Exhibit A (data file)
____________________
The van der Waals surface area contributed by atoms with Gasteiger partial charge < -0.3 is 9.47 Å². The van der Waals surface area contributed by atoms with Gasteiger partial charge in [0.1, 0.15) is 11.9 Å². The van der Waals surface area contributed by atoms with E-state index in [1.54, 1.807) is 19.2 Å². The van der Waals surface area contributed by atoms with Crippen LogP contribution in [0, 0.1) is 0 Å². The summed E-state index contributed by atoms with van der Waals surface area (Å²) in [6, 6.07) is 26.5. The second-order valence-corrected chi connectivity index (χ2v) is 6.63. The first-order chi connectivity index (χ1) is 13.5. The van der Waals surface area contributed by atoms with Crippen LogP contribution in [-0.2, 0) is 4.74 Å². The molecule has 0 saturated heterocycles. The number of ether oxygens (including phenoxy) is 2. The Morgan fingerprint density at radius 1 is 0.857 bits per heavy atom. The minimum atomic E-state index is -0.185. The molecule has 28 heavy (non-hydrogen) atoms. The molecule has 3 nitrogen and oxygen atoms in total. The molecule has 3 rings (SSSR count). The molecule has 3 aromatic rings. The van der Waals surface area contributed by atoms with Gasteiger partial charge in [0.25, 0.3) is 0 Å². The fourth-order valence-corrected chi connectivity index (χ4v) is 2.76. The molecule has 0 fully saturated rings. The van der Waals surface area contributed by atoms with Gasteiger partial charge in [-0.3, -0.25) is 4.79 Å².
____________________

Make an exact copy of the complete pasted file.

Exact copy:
The van der Waals surface area contributed by atoms with Gasteiger partial charge < -0.3 is 9.47 Å². The van der Waals surface area contributed by atoms with Gasteiger partial charge in [0.1, 0.15) is 11.9 Å². The van der Waals surface area contributed by atoms with E-state index in [1.54, 1.807) is 19.2 Å². The van der Waals surface area contributed by atoms with Crippen LogP contribution in [0, 0.1) is 0 Å². The summed E-state index contributed by atoms with van der Waals surface area (Å²) in [6, 6.07) is 26.5. The second-order valence-corrected chi connectivity index (χ2v) is 6.63. The first-order chi connectivity index (χ1) is 13.5. The van der Waals surface area contributed by atoms with Crippen LogP contribution in [-0.2, 0) is 4.74 Å². The molecule has 0 saturated heterocycles. The number of ether oxygens (including phenoxy) is 2. The Morgan fingerprint density at radius 1 is 0.857 bits per heavy atom. The minimum atomic E-state index is -0.185. The molecule has 28 heavy (non-hydrogen) atoms. The molecule has 3 nitrogen and oxygen atoms in total. The molecule has 3 rings (SSSR count). The molecule has 3 aromatic rings. The van der Waals surface area contributed by atoms with Gasteiger partial charge in [0.25, 0.3) is 0 Å². The fourth-order valence-corrected chi connectivity index (χ4v) is 2.76. The molecule has 0 fully saturated rings. The van der Waals surface area contributed by atoms with Gasteiger partial charge in [-0.3, -0.25) is 4.79 Å².